# Is $\mathbb{Q}(\alpha_i^2)$ an intermediate field of $\mathbf{K}/\mathbb{Q}$, where $K$ is the splitting field of $x^3-2$ over $\mathbb{Q}$?

I've found the Galois group of $x^3-2$, isomorphic to $\mathbf{S}_3$. It has 6 subgroups (including the trivial subgroup and the group itself), and thus by the Galois Correspondence there should be 6 intermediate fields $\mathbf{E}$, where $\mathbb{Q} \le \mathbf{E} \le \mathbf{K}$, with each a fixed field of the corresponding subgroups of $\mathrm{G}(\mathbf{K}/\mathbb{Q})$.

I've found what I think are the correct 6 intermediate fields: $\mathbb{Q}, \mathbb{Q}(i\sqrt{3}), \mathbb{Q}(\alpha_1), \mathbb{Q}(\alpha_2), \mathbb{Q}(\alpha_3)$, and $\mathbf{K}$, where $$\alpha_1 = \sqrt{2}$$ $$\alpha_2 = \sqrt{2}\frac{-1 + i\sqrt{3}}{2}$$ $$\alpha_3 = \sqrt{2}\frac{-1 - i\sqrt{3}}{2}$$ are the three zeros of $x^3-2$.

My problem comes here: how do we know these are the only intermediate fields? I know the Galois Correspondence says they are, but (for a specific example) what about fields like $\mathbb{Q}(\alpha_1^2)$, $\mathbb{Q}(\alpha_2^2)$, and $\mathbb{Q}(\alpha_3^2)$? These are obviously subfields of $\mathbf{K}$, but they are not (explicitly) included in my above list of the 6 intermediate fields. So I suppose my question is, either: 1) Did I get the wrong intermediate fields in the above listing, or 2) Are the $\mathbb{Q}(\alpha_i^2)$ isomorphic to some of the fields in my listing? Or, I could have the wrong idea about what the Galois Correspondence is saying? Because otherwise it seems like these $\mathbb{Q}(\alpha_i^2)$ are intermediate fields not taken into account by Galois.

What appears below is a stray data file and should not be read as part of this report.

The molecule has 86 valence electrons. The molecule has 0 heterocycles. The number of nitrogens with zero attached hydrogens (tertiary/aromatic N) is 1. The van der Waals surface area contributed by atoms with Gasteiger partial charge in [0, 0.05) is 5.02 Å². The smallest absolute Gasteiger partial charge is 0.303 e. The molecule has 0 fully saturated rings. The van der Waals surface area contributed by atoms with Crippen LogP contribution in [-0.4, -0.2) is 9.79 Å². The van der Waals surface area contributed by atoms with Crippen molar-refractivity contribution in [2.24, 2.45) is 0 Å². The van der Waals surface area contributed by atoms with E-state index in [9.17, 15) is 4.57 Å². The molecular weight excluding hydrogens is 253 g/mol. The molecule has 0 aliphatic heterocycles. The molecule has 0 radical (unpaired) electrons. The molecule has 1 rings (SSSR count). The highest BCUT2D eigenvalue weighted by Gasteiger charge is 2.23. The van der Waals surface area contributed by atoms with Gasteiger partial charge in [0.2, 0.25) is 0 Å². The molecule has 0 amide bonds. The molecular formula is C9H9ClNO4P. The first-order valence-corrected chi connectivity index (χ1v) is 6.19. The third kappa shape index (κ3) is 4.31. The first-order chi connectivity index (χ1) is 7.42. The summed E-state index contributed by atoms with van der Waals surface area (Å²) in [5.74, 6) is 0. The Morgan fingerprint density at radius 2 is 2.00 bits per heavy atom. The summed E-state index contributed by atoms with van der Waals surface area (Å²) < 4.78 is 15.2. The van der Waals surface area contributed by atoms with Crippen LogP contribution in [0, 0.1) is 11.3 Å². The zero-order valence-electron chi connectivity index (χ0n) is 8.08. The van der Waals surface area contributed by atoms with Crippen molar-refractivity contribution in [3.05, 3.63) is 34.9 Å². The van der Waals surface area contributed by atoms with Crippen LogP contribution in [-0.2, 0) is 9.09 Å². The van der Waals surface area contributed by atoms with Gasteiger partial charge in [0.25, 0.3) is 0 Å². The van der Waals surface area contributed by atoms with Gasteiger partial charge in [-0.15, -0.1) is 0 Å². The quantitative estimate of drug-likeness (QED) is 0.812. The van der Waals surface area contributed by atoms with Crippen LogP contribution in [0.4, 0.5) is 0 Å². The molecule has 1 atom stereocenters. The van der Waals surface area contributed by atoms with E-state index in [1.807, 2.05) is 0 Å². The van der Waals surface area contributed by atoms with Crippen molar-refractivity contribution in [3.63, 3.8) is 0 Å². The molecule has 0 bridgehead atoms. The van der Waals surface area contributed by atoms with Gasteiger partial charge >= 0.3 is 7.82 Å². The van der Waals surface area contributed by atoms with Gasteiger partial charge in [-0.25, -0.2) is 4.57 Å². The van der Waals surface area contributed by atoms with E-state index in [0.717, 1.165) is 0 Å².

Thanks a lot, and P.S. this is my first question so apologies for any formatting issues or otherwise.

## 2 Answers

The Galois Correspondence between subfields of the splitting field of a polynomial and subgroups of the Galois group is a bijection. Thus the theory tells you that the six intermediate fields that you found must be all of them.

Each of the fields you are wondering about are actually one of the six you listed above. For example, $\mathbb{Q}(\alpha_1^2) = \mathbb{Q}(\alpha_1)$ since $(\alpha_1^2)^2 = 2\alpha_1 \implies \alpha_1 \in \mathbb{Q}(\alpha_1^2)$, while the other inclusion is clear.

I'll leave it to you to find out which of the six fields $\mathbb{Q}(\alpha_2^2)$ and $\mathbb{Q}(\alpha_3^2)$ are. Perhaps consider writing them in exponential form, e.g. $\alpha_2 = 2^{\frac{1}{3}}e^{\frac{2\pi i}{3}}$

This is my first answer so any critiques are appreciated, thanks!

• looks fine to me. – DanielWainfleet Sep 3 '15 at 4:22
• My critique: excellent answer, and efficient. Keep making contributions as good! – Lubin Sep 4 '15 at 0:25

Hint: $(\alpha_i^2)^2 = \alpha_i^4 = 2 \alpha_i$.

• Oh wow - thanks so much, I got it now. A quick question on the same topic: is there a good way to prove that $\mathbb{Q}(\alpha_2) \neq \mathbb{Q}(\alpha_3)$? And similarly, is $\alpha_1 \le \mathbb{Q}(\alpha_2)$? – Chris Sep 3 '15 at 4:34